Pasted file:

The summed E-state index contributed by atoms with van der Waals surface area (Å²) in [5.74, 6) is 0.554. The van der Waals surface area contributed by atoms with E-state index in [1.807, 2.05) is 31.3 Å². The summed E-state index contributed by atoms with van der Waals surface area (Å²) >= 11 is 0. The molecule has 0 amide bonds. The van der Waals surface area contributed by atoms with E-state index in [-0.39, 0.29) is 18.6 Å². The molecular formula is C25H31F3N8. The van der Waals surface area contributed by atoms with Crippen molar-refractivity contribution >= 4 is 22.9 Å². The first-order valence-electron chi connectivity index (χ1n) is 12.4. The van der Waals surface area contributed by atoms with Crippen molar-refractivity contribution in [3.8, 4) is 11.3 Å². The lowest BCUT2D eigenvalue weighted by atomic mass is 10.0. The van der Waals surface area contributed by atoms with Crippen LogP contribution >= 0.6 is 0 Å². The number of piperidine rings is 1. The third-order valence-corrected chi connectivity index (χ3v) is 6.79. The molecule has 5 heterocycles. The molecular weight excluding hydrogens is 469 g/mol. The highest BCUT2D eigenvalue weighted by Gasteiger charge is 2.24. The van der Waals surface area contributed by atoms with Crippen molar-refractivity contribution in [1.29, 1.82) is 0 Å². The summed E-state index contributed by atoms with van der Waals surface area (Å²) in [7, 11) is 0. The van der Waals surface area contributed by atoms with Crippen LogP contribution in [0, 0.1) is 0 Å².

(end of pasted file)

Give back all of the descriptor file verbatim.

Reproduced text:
The summed E-state index contributed by atoms with van der Waals surface area (Å²) in [5.74, 6) is 0.554. The van der Waals surface area contributed by atoms with E-state index in [1.807, 2.05) is 31.3 Å². The summed E-state index contributed by atoms with van der Waals surface area (Å²) >= 11 is 0. The molecule has 0 amide bonds. The van der Waals surface area contributed by atoms with E-state index in [-0.39, 0.29) is 18.6 Å². The molecular formula is C25H31F3N8. The van der Waals surface area contributed by atoms with Crippen molar-refractivity contribution >= 4 is 22.9 Å². The first-order valence-electron chi connectivity index (χ1n) is 12.4. The van der Waals surface area contributed by atoms with Crippen molar-refractivity contribution in [3.8, 4) is 11.3 Å². The lowest BCUT2D eigenvalue weighted by atomic mass is 10.0. The van der Waals surface area contributed by atoms with Crippen LogP contribution >= 0.6 is 0 Å². The number of piperidine rings is 1. The third-order valence-corrected chi connectivity index (χ3v) is 6.79. The molecule has 5 heterocycles. The molecular weight excluding hydrogens is 469 g/mol. The highest BCUT2D eigenvalue weighted by Gasteiger charge is 2.24. The van der Waals surface area contributed by atoms with Crippen molar-refractivity contribution in [1.29, 1.82) is 0 Å². The summed E-state index contributed by atoms with van der Waals surface area (Å²) in [7, 11) is 0. The van der Waals surface area contributed by atoms with Crippen LogP contribution in [0, 0.1) is 0 Å².